Zig Ziglar says the following: "You cannot climb the ladder of success in the costume of failure." I would say this applies both to the inner man and the outer man.
One of the tricks I've used over the years to manage my internal leadership self-image and my depressive bad moods, is simply to go into my office on bad days in my best finery. Yup. Think about maybe one step down from my opera duds. It bloody well changes my mood as well as my appearance.
Well, lo and behold, my personal self-manipulation actually may have some scientific credence.
The Wall Street Journal had an article last week entitled "Why Dressing For Success Leads to Success." It posits that when we wear nicer clothes we actually achieve more, based on a number of recent academic studies.
The WSJ reports that in 2014 Dr. Michael Kraus showed that clothes with high social status increased your personal efficacy. It seems that "wearing nicer clothes may raise one's confidence level, affect how others perceive the wearer, and, in some cases, even boost the level of one's abstract thinking, the type in which leaders and executives engage." Professor Kraus says his research shows that, particularly in competitive, winner-take-all situations, wearing more formal clothing signals others "about your being successful and real confident in whatever you're doing."
But the WSJ evidence is not just about the external effect of your sartorial splendor but also the internal. Results from a case study in the journal Social Psychological and Personality Science titled "The Cognitive Consequences of Formal Clothing," published last year, suggested that people use higher levels of thinking when they dress up. "When some 361 participants were asked to complete tasks, the ones dressed more formally engaged in the kinds of abstract thinking that someone in a position of power, like a senior executive, would deploy." Subjects were quicker to see the big picture when dressed formally. They seemed to see better the forest as well as the trees.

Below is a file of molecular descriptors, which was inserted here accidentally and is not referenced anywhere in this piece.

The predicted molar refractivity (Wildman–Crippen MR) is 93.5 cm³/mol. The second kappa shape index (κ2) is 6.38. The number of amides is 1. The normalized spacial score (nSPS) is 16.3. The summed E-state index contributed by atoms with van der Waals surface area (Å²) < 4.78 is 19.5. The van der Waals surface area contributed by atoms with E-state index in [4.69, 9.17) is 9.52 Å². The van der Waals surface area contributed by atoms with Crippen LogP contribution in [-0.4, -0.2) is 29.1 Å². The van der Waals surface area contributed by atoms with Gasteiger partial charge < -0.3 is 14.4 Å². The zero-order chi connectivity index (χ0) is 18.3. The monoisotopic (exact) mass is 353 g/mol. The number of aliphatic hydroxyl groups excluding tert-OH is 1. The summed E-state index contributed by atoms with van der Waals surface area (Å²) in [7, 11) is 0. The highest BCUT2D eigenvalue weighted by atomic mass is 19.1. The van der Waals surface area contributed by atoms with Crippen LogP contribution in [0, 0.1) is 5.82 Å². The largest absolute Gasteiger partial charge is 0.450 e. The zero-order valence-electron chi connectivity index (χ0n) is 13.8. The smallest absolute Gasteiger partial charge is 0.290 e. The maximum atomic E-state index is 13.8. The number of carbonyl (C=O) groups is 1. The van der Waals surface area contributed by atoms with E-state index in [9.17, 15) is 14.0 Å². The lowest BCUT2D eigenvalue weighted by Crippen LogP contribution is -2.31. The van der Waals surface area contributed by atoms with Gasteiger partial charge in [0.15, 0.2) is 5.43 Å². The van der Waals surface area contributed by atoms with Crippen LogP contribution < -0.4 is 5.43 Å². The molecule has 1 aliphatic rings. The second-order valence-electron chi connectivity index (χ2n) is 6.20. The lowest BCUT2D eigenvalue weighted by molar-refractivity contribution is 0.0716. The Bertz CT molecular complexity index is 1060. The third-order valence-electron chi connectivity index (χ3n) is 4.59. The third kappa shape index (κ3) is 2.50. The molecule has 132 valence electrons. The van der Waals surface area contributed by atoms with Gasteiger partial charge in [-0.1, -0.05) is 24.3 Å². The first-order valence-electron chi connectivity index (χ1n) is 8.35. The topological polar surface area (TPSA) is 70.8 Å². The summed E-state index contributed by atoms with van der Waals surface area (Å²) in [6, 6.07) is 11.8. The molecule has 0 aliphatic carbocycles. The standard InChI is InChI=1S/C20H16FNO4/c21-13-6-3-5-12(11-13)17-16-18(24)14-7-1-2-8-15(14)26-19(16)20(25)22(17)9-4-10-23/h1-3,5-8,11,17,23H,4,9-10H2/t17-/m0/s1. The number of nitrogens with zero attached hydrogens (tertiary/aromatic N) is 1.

Michael Slepian of Columbia University (and co-author of the journal Social Psychological and Personality Science article) says, "People who wear that kind of clothing feel more powerful. When you feel more powerful, you don't have to focus on the details."
Also, note the work of Dr. Adam Galinsky, who says in a New York Times piece entitled 'Mind Games: Sometimes a White Coat Isn't Just a White Coat,' "Clothes invade the body and brain, putting the wearer into a different psychological state." Galinsky calls this "enclothed cognition."
Hmm. Maybe that's why Donald Trump is doing so well in the presidential primaries. He's always wearing elegant suits and power ties. Perhaps that's part of his secret to "winning."
Well, pardon me while I go and throw on my new frock. I have a meeting coming up and, as William Shakespeare says in Hamlet: "The apparel oft proclaims the man." Thank you, William Shakespeare.